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The Boundaries of Darwinism

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‘Darwinism’ is often associated with a quite narrowly defined scientific picture. Central to this are the view of evolution as change in the frequency of genes; evolution as overwhelmingly driven by competitive natural selection; and the assumption that living things can be arranged on a branching tree the branches of which are genetically isolated from one another. I believe that this picture has largely outlived its usefulness, and that evolutionary theory is in the midst of a period of radical rethinking that is shifting the boundaries of how we understand evolution. In this lecture I shall focus on the growing realisation of the importance of cooperation in evolution, an idea that has often been sidelined by an excessive emphasis on competition. Mutualism and symbiosis, lateral exchange of genes and endosymbiosis, in which one biological entity is integrated into another, and the evolution of many forms of sociality, are among the phenomena that can be included under the concept of cooperation, and which have played a fundamental role in evolution.

Two conclusions follow from the rapid changes that evolutionary ideas are currently undergoing. First, I suggest that we should adopt a much more open-ended conception of Darwinism. It is hardly a compliment to one of our greatest scientists that we should tie his name to a frozen and dogmatic conception of a scientific theory that we are rapidly leaving behind. Moreover, though unsurprisingly there are many scientific advances that Darwin could not have foreseen, today’s topic, cooperation, is one in which he took a major interest, but which has largely remained a mystery to a narrow view of Darwinism. However, I assume that Darwin would have been delighted that evolutionary science had progressed far beyond his first foundational conclusion.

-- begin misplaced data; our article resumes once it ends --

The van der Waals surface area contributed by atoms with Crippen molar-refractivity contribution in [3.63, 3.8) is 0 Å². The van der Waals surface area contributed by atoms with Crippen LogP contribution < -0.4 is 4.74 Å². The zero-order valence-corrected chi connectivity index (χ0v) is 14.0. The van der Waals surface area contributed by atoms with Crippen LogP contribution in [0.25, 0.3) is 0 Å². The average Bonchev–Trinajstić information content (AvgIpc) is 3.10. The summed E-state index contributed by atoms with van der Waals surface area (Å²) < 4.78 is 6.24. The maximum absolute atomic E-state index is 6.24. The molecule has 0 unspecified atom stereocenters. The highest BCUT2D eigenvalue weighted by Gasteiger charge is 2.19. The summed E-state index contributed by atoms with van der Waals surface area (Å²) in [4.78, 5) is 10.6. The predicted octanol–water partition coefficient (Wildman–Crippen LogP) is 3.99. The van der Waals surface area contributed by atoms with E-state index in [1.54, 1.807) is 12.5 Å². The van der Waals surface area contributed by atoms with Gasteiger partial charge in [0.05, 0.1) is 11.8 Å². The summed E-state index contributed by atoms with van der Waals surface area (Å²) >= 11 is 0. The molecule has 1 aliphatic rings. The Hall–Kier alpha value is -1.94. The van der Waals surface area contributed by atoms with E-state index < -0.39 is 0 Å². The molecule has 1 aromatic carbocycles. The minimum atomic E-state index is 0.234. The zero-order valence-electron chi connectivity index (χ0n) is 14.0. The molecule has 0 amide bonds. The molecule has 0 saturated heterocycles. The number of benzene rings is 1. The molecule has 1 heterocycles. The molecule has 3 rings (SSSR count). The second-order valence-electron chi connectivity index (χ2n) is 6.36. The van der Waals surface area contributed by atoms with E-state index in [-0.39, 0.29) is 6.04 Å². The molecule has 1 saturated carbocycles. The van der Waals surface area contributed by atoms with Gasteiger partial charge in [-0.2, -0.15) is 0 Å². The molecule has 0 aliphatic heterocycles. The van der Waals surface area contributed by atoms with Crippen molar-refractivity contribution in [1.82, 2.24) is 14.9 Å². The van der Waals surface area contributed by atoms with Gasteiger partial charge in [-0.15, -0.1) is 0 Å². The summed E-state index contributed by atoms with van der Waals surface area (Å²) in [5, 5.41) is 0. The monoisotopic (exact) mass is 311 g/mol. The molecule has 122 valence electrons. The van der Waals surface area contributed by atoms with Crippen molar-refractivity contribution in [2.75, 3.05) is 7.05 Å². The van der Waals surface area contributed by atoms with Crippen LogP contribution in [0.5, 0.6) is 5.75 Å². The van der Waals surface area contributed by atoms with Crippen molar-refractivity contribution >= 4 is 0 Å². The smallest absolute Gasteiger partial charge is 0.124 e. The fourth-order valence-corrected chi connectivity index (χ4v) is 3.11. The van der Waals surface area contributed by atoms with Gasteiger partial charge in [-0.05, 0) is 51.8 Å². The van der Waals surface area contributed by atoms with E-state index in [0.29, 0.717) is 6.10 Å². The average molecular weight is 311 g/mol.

Second, and turning to a different sort of boundary, Darwinism in the narrow sense is widely advertised as providing us insights into human nature and even, consequently, the way we should live. I think particularly of the school of so-called Evolutionary Psychology. Basing our self-conception on increasingly obsolete understandings of science is clearly a bad idea and illustrates where we should draw firm boundaries to Darwinism in the narrow sense even as we expand them in the sense above. However as a young but developing science, and if understood in a properly cautious way, Darwinism may indeed be expected gradually to provide us clearer insight into what it is to be a product of the evolutionary process and, more specifically, what it is to be human.


John Dupré is a philosopher of science whose work has focused especially on issues in biology. He is currently Professor of Philosophy of Science at the University of Exeter and since 2002 he has been Director of the ESRC Centre for Genomics in Society (Egenis). He has formerly held posts at Oxford, Stanford, and Birkbeck College, London. In 2006 he held the Spinoza Visiting Professorship at the University of Amsterdam. His publications include The Disorder of Things: Metaphysical Foundations of the Disunity of Science (Harvard, 1993); Human Nature and the Limits of Science (Oxford, 2001); Humans and Other Animals (Oxford, 2002); and Darwin’s Legacy: What Evolution Means Today (Oxford, 2003). Most recently he has co-authored Genomes and What to Make of Them (Chicago, 2008) with the distinguished sociologist of science, Barry Barnes.

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